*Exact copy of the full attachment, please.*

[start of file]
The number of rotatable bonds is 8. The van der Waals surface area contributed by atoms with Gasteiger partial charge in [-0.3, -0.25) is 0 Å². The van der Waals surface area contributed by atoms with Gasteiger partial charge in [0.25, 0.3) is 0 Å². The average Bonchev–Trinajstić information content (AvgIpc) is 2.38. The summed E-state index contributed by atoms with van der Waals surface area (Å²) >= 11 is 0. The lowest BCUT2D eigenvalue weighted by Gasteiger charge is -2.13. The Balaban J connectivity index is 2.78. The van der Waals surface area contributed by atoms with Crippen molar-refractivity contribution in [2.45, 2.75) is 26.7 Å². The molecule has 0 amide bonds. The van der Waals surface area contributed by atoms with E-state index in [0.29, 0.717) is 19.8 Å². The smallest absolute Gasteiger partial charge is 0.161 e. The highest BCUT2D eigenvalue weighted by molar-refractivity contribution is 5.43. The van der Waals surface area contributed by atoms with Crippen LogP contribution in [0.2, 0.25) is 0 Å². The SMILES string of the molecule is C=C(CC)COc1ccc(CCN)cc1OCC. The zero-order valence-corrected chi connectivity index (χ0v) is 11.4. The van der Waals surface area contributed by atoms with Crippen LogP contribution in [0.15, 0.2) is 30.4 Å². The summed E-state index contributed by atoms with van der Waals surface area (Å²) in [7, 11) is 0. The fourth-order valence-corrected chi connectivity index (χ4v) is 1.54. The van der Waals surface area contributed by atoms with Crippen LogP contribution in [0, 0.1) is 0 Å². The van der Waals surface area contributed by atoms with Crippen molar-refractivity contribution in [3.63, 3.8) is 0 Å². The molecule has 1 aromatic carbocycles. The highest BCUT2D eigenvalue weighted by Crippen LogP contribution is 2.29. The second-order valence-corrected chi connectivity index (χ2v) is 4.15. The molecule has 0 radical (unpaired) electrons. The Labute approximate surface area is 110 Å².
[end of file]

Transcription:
The number of rotatable bonds is 8. The van der Waals surface area contributed by atoms with Gasteiger partial charge in [-0.3, -0.25) is 0 Å². The van der Waals surface area contributed by atoms with Gasteiger partial charge in [0.25, 0.3) is 0 Å². The average Bonchev–Trinajstić information content (AvgIpc) is 2.38. The summed E-state index contributed by atoms with van der Waals surface area (Å²) >= 11 is 0. The lowest BCUT2D eigenvalue weighted by Gasteiger charge is -2.13. The Balaban J connectivity index is 2.78. The van der Waals surface area contributed by atoms with Crippen molar-refractivity contribution in [2.45, 2.75) is 26.7 Å². The molecule has 0 amide bonds. The van der Waals surface area contributed by atoms with E-state index in [0.29, 0.717) is 19.8 Å². The smallest absolute Gasteiger partial charge is 0.161 e. The highest BCUT2D eigenvalue weighted by molar-refractivity contribution is 5.43. The van der Waals surface area contributed by atoms with Crippen LogP contribution in [0.2, 0.25) is 0 Å². The SMILES string of the molecule is C=C(CC)COc1ccc(CCN)cc1OCC. The zero-order valence-corrected chi connectivity index (χ0v) is 11.4. The van der Waals surface area contributed by atoms with Crippen LogP contribution in [0.15, 0.2) is 30.4 Å². The summed E-state index contributed by atoms with van der Waals surface area (Å²) in [7, 11) is 0. The fourth-order valence-corrected chi connectivity index (χ4v) is 1.54. The van der Waals surface area contributed by atoms with Crippen LogP contribution in [0, 0.1) is 0 Å². The van der Waals surface area contributed by atoms with Crippen molar-refractivity contribution in [3.63, 3.8) is 0 Å². The molecule has 1 aromatic carbocycles. The highest BCUT2D eigenvalue weighted by Crippen LogP contribution is 2.29. The second-order valence-corrected chi connectivity index (χ2v) is 4.15. The molecule has 0 radical (unpaired) electrons. The Labute approximate surface area is 110 Å².